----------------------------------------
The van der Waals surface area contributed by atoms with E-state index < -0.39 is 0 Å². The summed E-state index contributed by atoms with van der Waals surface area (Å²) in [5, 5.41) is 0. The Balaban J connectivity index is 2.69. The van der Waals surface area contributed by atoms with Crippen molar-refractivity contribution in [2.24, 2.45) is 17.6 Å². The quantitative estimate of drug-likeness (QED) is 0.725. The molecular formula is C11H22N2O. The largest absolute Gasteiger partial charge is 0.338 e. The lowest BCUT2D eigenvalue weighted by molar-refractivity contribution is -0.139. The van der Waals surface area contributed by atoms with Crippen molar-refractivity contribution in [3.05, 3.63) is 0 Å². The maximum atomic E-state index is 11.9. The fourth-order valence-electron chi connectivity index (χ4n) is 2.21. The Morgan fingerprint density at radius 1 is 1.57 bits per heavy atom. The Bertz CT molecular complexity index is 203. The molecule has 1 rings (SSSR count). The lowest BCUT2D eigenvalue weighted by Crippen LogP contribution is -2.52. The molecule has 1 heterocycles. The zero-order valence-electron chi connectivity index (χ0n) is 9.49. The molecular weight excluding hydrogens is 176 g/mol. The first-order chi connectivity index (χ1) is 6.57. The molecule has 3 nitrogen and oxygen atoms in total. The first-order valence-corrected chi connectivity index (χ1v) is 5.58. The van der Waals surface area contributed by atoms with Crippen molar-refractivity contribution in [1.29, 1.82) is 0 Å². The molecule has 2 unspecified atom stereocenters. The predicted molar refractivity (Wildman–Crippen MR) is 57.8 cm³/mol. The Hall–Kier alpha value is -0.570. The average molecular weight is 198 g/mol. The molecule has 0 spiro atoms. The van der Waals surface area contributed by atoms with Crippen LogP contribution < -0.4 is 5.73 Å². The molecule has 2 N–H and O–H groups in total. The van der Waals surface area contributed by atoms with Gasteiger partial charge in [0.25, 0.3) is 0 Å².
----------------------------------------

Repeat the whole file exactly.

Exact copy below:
The van der Waals surface area contributed by atoms with E-state index < -0.39 is 0 Å². The summed E-state index contributed by atoms with van der Waals surface area (Å²) in [5, 5.41) is 0. The Balaban J connectivity index is 2.69. The van der Waals surface area contributed by atoms with Crippen molar-refractivity contribution in [2.24, 2.45) is 17.6 Å². The quantitative estimate of drug-likeness (QED) is 0.725. The molecular formula is C11H22N2O. The largest absolute Gasteiger partial charge is 0.338 e. The lowest BCUT2D eigenvalue weighted by molar-refractivity contribution is -0.139. The van der Waals surface area contributed by atoms with Crippen molar-refractivity contribution in [3.05, 3.63) is 0 Å². The maximum atomic E-state index is 11.9. The fourth-order valence-electron chi connectivity index (χ4n) is 2.21. The Morgan fingerprint density at radius 1 is 1.57 bits per heavy atom. The Bertz CT molecular complexity index is 203. The molecule has 1 rings (SSSR count). The lowest BCUT2D eigenvalue weighted by Crippen LogP contribution is -2.52. The molecule has 1 heterocycles. The zero-order valence-electron chi connectivity index (χ0n) is 9.49. The molecular weight excluding hydrogens is 176 g/mol. The first-order chi connectivity index (χ1) is 6.57. The molecule has 3 nitrogen and oxygen atoms in total. The first-order valence-corrected chi connectivity index (χ1v) is 5.58. The van der Waals surface area contributed by atoms with Crippen molar-refractivity contribution in [1.29, 1.82) is 0 Å². The molecule has 2 unspecified atom stereocenters. The predicted molar refractivity (Wildman–Crippen MR) is 57.8 cm³/mol. The Hall–Kier alpha value is -0.570. The average molecular weight is 198 g/mol. The molecule has 0 spiro atoms. The van der Waals surface area contributed by atoms with Crippen LogP contribution < -0.4 is 5.73 Å². The molecule has 2 N–H and O–H groups in total. The van der Waals surface area contributed by atoms with Gasteiger partial charge in [0.25, 0.3) is 0 Å².